Thanks, Raf. Good morning, everyone. Thank you for joining us for our Q1 call. As you saw in our press release, we had a very strong start to the year. We delivered another quarter of outstanding financial performance with excellent growth on both the top and bottom line. As you know, we're playing a significant role in enabling society's response to the pandemic, including a rapidly expanding role in supporting vaccine production. In our base business, we meaningfully accelerated growth across all our businesses in the first quarter. We had very strong execution of our growth strategy, including launching a number of innovative new products, capitalizing on our leadership in the high-growth and emerging markets, strengthening our unique customer value proposition. And we're already starting to see the benefits of the accelerated investments we initiated in 2020. We continue to execute our capital deployment strategy, completing our acquisition of a European viral vector business and Mesa Biotech, a rapid point-of-care molecular diagnostics company. We also returned capital to our shareholders through stock buybacks and dividends. As I'm sure you saw shortly after the quarter closed, we announced our agreement to acquire PPD, a leading provider of clinical research services serving pharma and biotech customers, our fastest-growing end market. So another great quarter of delivering for our stakeholders in the near term, while investing organically and inorganically for a great future. I'll cover each of these topics in more depth in my remarks, but first, let me recap the financials. Our revenue in Q1 grew 59% year-over-year to $9.91 billion. Our adjusted operating income for the first quarter increased 155% to $3.51 billion. And our adjusted operating margin expanded 13 percentage points in Q1 to 35.4%. Finally, we delivered another quarter of strong adjusted EPS performance, achieving 145% increase to $7.21 per share.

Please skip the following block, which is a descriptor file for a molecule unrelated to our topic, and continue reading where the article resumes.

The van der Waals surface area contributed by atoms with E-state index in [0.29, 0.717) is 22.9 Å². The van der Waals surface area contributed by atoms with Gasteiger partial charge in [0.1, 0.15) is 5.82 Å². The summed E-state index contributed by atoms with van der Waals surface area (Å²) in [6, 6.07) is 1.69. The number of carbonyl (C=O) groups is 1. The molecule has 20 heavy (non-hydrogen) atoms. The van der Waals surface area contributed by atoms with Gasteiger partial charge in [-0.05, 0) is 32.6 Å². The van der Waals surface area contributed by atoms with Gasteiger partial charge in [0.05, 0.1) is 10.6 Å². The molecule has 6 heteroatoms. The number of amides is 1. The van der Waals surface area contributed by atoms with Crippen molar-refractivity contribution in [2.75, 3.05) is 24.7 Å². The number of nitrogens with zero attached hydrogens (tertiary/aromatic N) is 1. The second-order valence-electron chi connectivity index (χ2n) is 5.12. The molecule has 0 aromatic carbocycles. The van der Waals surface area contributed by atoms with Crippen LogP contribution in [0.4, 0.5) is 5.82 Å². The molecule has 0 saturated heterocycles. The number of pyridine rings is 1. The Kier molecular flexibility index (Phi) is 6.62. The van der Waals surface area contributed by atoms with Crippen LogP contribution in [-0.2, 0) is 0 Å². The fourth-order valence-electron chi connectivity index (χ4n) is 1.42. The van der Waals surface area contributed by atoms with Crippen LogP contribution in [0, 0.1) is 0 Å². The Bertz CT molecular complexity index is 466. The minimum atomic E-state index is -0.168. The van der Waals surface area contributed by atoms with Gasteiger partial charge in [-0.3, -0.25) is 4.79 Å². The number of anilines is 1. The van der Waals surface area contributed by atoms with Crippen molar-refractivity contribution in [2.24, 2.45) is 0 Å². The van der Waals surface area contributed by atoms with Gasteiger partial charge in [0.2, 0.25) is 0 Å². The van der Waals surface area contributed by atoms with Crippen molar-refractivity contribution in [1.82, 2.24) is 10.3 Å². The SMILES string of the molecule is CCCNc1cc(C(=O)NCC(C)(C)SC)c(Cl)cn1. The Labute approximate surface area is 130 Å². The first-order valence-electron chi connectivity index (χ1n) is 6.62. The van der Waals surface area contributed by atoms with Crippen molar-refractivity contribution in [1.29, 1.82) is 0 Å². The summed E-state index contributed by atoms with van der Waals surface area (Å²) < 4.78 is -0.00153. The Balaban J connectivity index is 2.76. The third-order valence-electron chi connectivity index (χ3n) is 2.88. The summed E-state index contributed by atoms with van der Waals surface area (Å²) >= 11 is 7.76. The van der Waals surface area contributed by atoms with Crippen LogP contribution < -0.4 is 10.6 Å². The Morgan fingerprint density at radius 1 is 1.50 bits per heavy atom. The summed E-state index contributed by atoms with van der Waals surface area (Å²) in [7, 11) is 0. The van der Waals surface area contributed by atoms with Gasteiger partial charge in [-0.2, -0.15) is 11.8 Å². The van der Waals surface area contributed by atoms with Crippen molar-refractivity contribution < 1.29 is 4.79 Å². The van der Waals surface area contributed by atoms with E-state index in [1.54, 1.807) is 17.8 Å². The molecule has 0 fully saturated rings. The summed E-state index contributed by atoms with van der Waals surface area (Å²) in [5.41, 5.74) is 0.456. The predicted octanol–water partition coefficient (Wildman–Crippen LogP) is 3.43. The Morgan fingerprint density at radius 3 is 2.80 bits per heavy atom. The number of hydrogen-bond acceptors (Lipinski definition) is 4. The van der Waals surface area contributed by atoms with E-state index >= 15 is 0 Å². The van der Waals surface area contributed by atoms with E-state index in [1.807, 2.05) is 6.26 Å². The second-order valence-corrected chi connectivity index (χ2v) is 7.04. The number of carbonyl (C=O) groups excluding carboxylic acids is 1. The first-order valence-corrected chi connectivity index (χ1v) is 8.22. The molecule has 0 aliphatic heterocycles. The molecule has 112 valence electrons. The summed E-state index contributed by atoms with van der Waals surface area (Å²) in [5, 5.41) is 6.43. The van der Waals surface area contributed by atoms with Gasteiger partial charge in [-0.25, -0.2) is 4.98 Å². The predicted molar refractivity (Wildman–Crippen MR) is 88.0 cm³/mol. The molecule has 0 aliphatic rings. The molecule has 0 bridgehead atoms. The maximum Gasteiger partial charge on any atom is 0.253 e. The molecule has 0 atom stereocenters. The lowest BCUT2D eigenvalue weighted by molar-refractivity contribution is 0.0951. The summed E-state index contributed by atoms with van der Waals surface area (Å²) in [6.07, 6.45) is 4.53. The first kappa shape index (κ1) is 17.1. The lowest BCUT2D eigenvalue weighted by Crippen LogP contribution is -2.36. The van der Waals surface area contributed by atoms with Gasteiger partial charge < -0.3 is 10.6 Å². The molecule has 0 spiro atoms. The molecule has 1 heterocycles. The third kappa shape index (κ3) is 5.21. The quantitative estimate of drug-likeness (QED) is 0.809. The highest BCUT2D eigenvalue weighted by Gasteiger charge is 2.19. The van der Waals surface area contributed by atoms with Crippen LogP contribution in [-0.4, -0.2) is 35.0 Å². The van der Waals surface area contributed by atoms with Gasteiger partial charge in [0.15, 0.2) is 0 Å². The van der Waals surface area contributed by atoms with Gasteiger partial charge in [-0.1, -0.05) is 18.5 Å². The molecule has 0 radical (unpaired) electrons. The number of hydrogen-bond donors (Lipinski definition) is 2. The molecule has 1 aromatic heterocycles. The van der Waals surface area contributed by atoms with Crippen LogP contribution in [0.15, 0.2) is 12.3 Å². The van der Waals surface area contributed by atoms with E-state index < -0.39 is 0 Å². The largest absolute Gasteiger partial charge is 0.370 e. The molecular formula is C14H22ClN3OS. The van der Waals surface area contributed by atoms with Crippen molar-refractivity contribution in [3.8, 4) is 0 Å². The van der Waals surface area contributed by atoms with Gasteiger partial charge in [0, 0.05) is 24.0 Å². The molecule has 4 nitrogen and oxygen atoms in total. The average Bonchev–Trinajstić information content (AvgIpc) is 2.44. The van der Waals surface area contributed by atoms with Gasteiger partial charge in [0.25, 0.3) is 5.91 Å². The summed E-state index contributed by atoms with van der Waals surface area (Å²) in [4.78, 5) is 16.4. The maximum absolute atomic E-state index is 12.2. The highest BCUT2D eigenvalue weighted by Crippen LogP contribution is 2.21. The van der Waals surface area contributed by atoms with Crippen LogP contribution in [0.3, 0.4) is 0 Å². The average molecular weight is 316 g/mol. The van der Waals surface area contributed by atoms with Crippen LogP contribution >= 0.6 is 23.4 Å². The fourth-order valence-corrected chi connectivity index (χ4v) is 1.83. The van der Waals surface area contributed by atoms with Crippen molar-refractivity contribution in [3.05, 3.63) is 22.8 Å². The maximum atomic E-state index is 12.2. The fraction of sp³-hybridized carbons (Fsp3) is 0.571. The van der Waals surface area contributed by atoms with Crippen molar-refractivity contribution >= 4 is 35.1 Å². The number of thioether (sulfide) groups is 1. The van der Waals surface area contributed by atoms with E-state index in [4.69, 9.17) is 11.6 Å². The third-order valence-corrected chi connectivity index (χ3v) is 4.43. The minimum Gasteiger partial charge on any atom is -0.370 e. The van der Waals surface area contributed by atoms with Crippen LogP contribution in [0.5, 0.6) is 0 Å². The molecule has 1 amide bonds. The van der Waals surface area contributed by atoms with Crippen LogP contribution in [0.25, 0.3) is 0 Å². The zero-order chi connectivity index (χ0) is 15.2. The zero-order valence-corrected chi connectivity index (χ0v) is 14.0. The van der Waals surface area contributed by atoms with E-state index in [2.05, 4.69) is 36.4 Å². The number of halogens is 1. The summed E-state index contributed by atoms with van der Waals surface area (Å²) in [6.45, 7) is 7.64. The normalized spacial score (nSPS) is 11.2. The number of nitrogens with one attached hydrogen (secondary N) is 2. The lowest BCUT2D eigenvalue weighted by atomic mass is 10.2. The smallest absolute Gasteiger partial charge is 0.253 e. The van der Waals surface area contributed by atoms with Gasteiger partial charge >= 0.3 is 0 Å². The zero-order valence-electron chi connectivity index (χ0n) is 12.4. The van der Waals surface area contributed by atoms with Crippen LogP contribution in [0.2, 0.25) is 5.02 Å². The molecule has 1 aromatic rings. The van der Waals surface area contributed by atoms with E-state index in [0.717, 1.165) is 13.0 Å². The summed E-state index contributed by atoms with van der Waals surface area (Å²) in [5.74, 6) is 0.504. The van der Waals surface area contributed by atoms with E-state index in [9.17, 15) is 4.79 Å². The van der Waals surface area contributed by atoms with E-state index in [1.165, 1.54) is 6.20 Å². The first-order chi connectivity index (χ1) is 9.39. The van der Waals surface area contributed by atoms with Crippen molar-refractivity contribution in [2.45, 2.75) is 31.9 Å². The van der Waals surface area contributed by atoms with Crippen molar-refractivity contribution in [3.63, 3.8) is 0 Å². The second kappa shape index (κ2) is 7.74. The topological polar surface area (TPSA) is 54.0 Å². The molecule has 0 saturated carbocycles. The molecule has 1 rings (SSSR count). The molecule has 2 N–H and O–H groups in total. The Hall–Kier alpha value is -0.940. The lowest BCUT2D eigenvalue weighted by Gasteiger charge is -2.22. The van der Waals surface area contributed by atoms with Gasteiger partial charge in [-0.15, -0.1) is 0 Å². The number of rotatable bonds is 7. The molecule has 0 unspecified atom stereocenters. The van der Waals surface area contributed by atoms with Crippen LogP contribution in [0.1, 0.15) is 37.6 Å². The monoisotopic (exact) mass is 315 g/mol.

Turning to our end markets. Conditions were very robust driven by three factors the strong fundamentals in life sciences, ramping of economic activity globally and the role our industry is playing in the pandemic response. Our unique competitive position has allowed us to deliver another fantastic quarter. So starting with pharma and biotech. We had outstanding performance with growth of approximately 35% driven by strong underlying market dynamics, the benefits of our unique customer value proposition and our leading role in supporting our customers across a wide range of exciting therapeutic areas, including our significant role in supporting COVID-19 vaccines and therapies. We saw excellent growth across all businesses serving these customers, including bioproduction, pharma services, biosciences, chromatography and mass spectrometry and in our research and safety market channel. We're clearly benefiting from our trusted partner status that we've earned over many years with these customers. In academic and government, we had very strong performance and grew 20% driven by robust customer activity globally. In Q1, we saw strong growth across a number of our businesses supporting this customer base, particularly in biosciences, chromatography and mass spectrometry and electron microscopy.